Crypto crash commentary: Cold storage is in now

With so many hotspots in cryptocurrency services, crypto gamblers are either trying to trade their virtual sheep for real money or dry them up. Jumping from one burning plank to the next is boring and risky. So Self Custody and its tougher variant OfflineWallet are gaining popularity.


Daniel AJ Sokolov


Daniel AJ Sokolov has been writing for heise online since 2002, originally from Vienna. Since 2012, as heise online’s North American correspondent, he has tried to understand Canadians and Americans and make their nature comprehensible.

Instead of leaving the crypto-coins to the next questionable company, they migrate to self-controlled storage, where the owner also manages the matching keys themselves. Bandwidth ranges from your own computer to separate mobile phones and special hardware wallets for printing on paper. Rarely before have so many bitcoins been transferred to self-escrow; Ledger and Trezor, two hardware wallet providers, have never sold this much before.

Behind the deductions from the trading places to the self-controlled warehouse lies the hope that the respective coins will still have a significant value when the ashes from the many fires have settled.

Crypto companies that have become insolvent, such as FTX, are also moving coins still in hot wallets to cold storage. There are other reasons for this: Server operation and the necessary IT security cost money, which is now lacking. Additionally, the hot wallet available for instant transactions makes no sense if nothing is paid out in the next few months anyway. The bankruptcy process will take time.

Both those on various exchanges and lending platforms frozen balance as well as the trend towards offline wallets in the private sector draws liquidity from crypto exchanges and credit platforms. Simply because, depending on the storage medium, it may take more work to bring cryptocoins back into circulation from cold storage, and because self-deposited coins cannot be issued as credit.

This means that the coin carousel does not spin as fast. Lower liquidity makes buying cryptocurrencies even riskier than it already is. The price swings tend to be stronger, especially for currencies that are not so large.

At the same time, the interest rate has been increasing for months. Money is not as cheap as it was last year. Bets placed on credit become more expensive and far riskier. So more and more crypto gamblers break their bets on pump. They sell their crypto coins to pay off the debt.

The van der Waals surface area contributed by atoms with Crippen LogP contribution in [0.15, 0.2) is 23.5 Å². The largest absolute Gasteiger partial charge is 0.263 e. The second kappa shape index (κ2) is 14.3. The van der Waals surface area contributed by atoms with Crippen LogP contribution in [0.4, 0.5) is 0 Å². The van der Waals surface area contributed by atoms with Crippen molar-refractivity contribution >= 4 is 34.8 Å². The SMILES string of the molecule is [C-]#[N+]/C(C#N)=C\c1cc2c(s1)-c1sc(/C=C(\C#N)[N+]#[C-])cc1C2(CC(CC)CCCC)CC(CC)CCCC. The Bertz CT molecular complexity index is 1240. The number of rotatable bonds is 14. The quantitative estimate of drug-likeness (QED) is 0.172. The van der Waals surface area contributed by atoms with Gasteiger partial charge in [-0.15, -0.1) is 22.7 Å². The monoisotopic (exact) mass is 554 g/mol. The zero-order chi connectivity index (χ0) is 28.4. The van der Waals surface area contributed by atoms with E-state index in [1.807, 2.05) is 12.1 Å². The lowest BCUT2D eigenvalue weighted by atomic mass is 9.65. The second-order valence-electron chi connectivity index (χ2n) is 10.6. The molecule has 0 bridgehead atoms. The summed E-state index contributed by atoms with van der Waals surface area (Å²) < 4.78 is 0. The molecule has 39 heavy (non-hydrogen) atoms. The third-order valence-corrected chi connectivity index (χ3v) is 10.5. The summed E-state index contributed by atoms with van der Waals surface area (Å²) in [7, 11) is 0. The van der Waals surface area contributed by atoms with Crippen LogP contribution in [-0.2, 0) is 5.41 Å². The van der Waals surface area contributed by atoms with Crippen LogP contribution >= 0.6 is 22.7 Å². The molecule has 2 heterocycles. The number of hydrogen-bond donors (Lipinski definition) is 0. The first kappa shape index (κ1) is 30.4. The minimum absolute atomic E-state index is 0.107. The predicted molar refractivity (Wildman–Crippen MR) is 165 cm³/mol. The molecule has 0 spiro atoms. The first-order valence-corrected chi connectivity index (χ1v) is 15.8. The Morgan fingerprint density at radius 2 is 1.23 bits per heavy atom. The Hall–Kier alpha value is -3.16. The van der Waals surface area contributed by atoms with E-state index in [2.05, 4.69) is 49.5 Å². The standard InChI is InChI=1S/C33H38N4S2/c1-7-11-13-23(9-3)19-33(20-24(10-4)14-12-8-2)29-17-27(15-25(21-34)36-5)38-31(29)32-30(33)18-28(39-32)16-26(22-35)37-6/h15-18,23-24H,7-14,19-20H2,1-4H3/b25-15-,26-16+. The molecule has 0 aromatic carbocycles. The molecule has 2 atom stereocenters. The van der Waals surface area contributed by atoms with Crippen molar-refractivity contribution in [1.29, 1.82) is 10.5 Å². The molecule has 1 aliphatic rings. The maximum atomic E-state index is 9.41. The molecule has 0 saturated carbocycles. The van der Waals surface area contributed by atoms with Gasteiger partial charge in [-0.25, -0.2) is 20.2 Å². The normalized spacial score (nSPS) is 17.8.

Guess what: more sell orders mean lower prices, which means even more sales. Etc. (Of course, granting a loan against a deposit of crypto-coins is also a bet, namely on the least stable value of the deposited collateral.)

No one can be surprised anymore by the falling prices. Even the biggest cryptocurrencies, Bitcoin and Ethereum, have lost about a quarter of their value against the euro since the beginning of the month. Falling prices are putting lenders who accept cryptocurrencies as collateral into trouble. The coins deposited as collateral provide less and less security. This in turn triggers price-reducing sell orders, so-called liquidations; the collateral is converted into real money before it is worth even less and falls below the loan value.

In addition, a number of crypto companies have deposited many coins with the crypto exchange FTX for various reasons. These coins are frozen due to the FTX bankruptcy, leaving the crypto companies to sell other coins they still have access to when they need real money. If individual currencies are hit harder, their rates fall even faster, causing even more liquidations of deposited identical coins, and so on. The gap between the issued loans and the missing equivalents widens until the loan platform becomes insolvent. Then it will be liquidated.

Cryptocurrencies remain in high demand in one area: crooks and thieves. Media attention is currently focused on collapsing crypto companies and falling prices. The normal madness in the wonderful world of cryptocurrencies continues. Some examples that have become known in the last eight days:

In Token Flare (not affiliated with Flare Networks) exhausted unknown victims through a mix of an inside race exploit and a blanket pull. In a classic carpet move, the perpetrators created a new cryptocurrency with promises of some kind and convince the victims to buy such coins, and then make off with the deposited money (or other deposited cryptocurrencies). The new cryptocurrency will then exist, but no one will want it anymore because the promises made are not kept.

At Flare, 3.9 billion Flare tokens were deducted and immediately exchanged. Until the theft, the token price was equivalent to an exchange of $71 billion. Because the prize expired immediately, the perpetrators made “only” $17 million.

During the FTX bankruptcy, $600 million worth of coins were said to have been stolen there — $400 million of them by an insider using cold storage. Allegedly, this perpetrator is already knownbecause he paid the transaction fees from a personally registered wallet.

The “Smart” contract of DeFiAI was allegedly hacked. Nothing will be paid out now. The booty is said to be worth $4.17 million. Similar at DFX Finance, someone exploited a flaw in a smart contract and caused five million dollars in damage within a short period of time. It has not yet been decided how things will proceed there.

How great that 94 percent of US state and local pension funds are already betting on cryptocurrencies, and the Canadian province of Ontario’s teacher pension fund has “only” $95 million in FTX. It’s only fitting that Republican politicians want to eliminate risk liability for managers of private pension plans (known as 401(k)) entirely for “investments” in “digital assets.” How much is the world!


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